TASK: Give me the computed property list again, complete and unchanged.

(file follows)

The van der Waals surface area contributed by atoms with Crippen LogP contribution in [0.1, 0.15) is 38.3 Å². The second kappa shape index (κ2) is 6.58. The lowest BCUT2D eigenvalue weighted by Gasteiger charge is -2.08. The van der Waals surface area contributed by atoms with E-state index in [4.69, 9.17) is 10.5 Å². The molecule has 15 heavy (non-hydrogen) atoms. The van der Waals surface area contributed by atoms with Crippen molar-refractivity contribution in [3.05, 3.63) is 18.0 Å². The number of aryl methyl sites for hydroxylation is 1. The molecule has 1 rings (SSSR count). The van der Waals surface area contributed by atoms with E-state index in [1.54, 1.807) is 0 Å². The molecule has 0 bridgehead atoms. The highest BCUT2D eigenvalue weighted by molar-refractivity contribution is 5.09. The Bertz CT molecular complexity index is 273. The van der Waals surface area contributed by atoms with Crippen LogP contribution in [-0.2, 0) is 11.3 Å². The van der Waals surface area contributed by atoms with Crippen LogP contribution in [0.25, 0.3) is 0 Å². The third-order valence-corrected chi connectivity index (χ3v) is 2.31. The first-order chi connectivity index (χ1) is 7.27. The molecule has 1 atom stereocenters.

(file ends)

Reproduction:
The van der Waals surface area contributed by atoms with Crippen LogP contribution in [0.1, 0.15) is 38.3 Å². The second kappa shape index (κ2) is 6.58. The lowest BCUT2D eigenvalue weighted by Gasteiger charge is -2.08. The van der Waals surface area contributed by atoms with E-state index in [4.69, 9.17) is 10.5 Å². The molecule has 15 heavy (non-hydrogen) atoms. The van der Waals surface area contributed by atoms with Crippen molar-refractivity contribution in [3.05, 3.63) is 18.0 Å². The number of aryl methyl sites for hydroxylation is 1. The molecule has 1 rings (SSSR count). The van der Waals surface area contributed by atoms with E-state index in [1.54, 1.807) is 0 Å². The molecule has 0 bridgehead atoms. The highest BCUT2D eigenvalue weighted by molar-refractivity contribution is 5.09. The Bertz CT molecular complexity index is 273. The van der Waals surface area contributed by atoms with Crippen LogP contribution in [-0.2, 0) is 11.3 Å². The van der Waals surface area contributed by atoms with Crippen LogP contribution in [0.25, 0.3) is 0 Å². The third-order valence-corrected chi connectivity index (χ3v) is 2.31. The first-order chi connectivity index (χ1) is 7.27. The molecule has 1 atom stereocenters.